Elisabeth had been a happy and communicative baby, but Ben was more sensitive. Amy says that Ben would gaze deeply into her eyes when she nursed him, but woke up screaming if anyone touched him while he slept.
By the time Ben was 2, he had a small vocabulary of 10 to 20 words.
"Every time he gained a new word," Amy says, "he lost one. He wasn’t really learning to talk; he didn’t really understand English."
Ben is diagnosed
Ben started receiving speech therapy through Early Intervention, and the Fritsch family began a process that would culminate in Ben’s diagnosis with autism.
Autism is diagnosed in one in about 150 children born, affecting between 1 and 1.5 million Americans.
As Ben received therapies to help him learn to speak and deal with his sensory issues, Amy and Jody dusted off their sign language skills and began signing to Ben and each other whenever they talked. He began to sign back and then began to speak.
At 5, Ben loves frogs and turtles ("Reptiles are oviparous," he says with wide, solemn eyes and slow, careful pronunciation. "That means they lay eggs.") He shares a bedroom with 6-year-old Elisabeth, but keeps his extensive collection of Thomas the Tank Engine toys in a bin in the living room.
Ben’s fascination with trains and reptiles is not unusual in boys his age, but Amy and Jody see in these interests the emerging features of a bright, autistic mind.
Ben has a high-functioning autism (that is, autism in people of average or above-average intelligence) that makes transitions difficult for him, makes getting his attention quite challenging much of the time, and that shows itself, as it did in his mother, in his rigid and highly literal interpretation of rules.
For instance, one day last winter, Elisabeth and Ben were watching a family friend cooking in the kitchen. The friend noticed the children getting closer to the stove and told them sternly, "All children must stay at least 12 inches away from the stove at all times!"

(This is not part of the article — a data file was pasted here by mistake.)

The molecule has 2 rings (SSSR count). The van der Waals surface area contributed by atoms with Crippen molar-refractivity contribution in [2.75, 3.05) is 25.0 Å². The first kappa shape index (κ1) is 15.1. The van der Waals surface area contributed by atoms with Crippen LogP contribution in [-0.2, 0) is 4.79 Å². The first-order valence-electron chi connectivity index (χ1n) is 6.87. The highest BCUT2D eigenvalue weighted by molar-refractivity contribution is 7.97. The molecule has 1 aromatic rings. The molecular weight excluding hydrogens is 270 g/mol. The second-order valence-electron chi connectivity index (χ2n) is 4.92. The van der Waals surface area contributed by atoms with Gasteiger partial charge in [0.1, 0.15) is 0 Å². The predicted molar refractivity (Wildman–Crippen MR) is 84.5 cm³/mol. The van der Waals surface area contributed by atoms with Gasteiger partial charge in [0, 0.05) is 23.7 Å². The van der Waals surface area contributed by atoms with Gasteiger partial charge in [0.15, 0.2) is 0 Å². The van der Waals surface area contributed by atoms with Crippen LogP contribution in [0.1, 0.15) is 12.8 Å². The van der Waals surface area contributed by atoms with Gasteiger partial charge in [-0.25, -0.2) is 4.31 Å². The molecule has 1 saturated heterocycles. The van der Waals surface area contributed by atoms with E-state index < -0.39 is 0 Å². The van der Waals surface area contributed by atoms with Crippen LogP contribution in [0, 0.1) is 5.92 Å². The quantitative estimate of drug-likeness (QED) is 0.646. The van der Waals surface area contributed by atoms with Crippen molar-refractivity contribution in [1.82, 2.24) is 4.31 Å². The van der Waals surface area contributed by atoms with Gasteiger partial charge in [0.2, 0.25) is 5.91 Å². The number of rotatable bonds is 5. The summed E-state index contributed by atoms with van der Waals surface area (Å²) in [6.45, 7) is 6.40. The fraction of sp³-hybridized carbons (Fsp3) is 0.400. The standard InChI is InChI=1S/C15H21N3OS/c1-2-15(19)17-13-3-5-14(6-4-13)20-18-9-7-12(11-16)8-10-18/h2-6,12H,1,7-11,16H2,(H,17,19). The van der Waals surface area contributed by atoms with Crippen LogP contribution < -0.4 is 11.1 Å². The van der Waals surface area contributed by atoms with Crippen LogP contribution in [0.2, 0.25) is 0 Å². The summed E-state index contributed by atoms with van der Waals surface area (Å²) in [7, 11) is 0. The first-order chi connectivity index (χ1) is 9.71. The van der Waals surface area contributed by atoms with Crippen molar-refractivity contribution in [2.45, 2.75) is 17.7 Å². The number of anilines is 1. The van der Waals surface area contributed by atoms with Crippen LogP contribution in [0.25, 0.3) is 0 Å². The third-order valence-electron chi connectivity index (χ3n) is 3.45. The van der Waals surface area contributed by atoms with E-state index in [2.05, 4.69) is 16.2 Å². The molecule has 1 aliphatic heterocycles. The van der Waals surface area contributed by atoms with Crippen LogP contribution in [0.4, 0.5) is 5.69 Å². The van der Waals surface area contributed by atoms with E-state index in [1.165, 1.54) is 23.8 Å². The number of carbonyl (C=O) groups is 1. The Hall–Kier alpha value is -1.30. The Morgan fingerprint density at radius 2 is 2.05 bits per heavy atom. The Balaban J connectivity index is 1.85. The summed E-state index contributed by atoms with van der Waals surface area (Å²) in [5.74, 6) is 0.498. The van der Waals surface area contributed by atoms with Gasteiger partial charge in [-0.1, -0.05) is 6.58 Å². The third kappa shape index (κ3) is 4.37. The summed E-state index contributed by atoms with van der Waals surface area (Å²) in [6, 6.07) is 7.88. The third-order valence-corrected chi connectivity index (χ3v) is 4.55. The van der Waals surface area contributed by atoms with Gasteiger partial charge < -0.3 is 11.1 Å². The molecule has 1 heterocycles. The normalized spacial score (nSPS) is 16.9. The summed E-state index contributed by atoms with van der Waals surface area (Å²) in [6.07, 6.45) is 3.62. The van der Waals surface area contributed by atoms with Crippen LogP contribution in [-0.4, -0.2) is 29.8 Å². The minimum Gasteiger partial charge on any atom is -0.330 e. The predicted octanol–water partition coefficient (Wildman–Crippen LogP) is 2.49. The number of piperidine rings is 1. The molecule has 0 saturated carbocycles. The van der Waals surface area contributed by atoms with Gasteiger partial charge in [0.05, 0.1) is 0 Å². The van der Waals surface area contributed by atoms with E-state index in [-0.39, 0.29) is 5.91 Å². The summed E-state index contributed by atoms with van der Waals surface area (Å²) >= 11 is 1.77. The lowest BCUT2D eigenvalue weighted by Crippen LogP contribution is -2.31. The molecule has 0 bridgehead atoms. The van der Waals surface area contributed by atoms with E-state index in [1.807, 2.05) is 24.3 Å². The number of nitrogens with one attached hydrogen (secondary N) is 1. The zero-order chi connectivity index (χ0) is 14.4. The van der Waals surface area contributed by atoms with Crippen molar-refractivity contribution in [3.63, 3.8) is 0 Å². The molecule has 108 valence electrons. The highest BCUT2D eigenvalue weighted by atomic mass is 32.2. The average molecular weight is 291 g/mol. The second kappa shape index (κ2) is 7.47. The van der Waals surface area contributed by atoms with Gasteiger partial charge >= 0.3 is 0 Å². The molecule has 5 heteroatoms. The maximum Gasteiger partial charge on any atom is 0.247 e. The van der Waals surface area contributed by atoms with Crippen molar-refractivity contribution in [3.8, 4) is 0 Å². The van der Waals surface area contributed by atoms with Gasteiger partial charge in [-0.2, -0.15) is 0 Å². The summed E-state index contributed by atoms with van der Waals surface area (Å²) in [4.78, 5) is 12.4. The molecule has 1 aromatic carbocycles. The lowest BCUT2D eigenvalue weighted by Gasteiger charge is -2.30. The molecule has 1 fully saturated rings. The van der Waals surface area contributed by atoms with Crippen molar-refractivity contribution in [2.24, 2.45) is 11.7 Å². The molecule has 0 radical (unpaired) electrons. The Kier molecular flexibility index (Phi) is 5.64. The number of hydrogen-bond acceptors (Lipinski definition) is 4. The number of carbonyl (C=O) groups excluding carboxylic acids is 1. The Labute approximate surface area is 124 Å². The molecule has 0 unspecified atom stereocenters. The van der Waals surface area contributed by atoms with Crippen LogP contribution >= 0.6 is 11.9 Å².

Elisabeth took a big step backward. Ben went off to find a ruler.
Communicating can be tough
One of Ben’s most noticeable struggles is making himself understood. His speech is fraught with irregular word order and word choices, and often rendered unintelligible by his unusual pronunciation and inability to make certain sounds.
"He is very patient with helping someone figure out what he’s saying, and saying it again and again, or differently, or showing it." Amy’s smile is proud and a little sad. "(Elisabeth) translates well, but there are still the things where we just can’t understand."
Elisabeth shrugs when asked about her brother’s quirks. She is the kind of big sister who makes sure, when riding in someone else’s car, that Ben will have a booster to sit in. "I want him to be safer," she whispers.
Amy has certainly worried over Ben’s difficulties with transitions and his communication struggles, but in the last couple of years, she says, she enjoys watching the emergence of a boy so much like herself.
Some parents of autistic children are focused on finding a cure. In this family, the focus is more on finding a niche. Amy’s is the online world of fandom; Ben has years to search for his.
"My brain is just wired differently," Amy says. "And so is Ben’s. He’s just like his father on the outside and just like me on the inside."
Baby pictures of Jody in the family’s hallway photo gallery do bear a startling resemblance to the little boy building a train route down that same hall. Jody meets life in a family that is half-autistic with equanimity and a sense of humor.
"I’ve always been weird," Jody says with a lopsided grin. "It’s what’s normal around here!"
The stay-at-home dad and former sign-language interpreter is also a part-time electrician, the kind of person friends and neighbors call when something needs fixing. In high school, he says, his parents got used to him bringing home friends and girlfriends who were in some way different.
"They would ask me, ‘Is that the one who can’t hear or can’t see?’ "
Jody, a Darien native, started learning sign language from deaf friends at Hinsdale South High School. Now when he’s not shuttling the kids between home and school or re-wiring a friend’s kitchen, he reads sci-fi paperbacks and plays computer games.
Being normal is just not a priority in the Fritsch family, Jody says.
In their house it is OK to fixate on one thing and talk excitedly about it for a good long while. No one looks askance at the happy flapping of hands or at Ben’s bowl of cereal for breakfast, lunch, dinner and snacktime. If his eyes do look off to the side as he turns himself on the Sit-n-Spin, his slight smile is mirrored on the faces of his parents.
Here at home, this is normal.
Juliet Martinez is a freelance writer living in Chicago.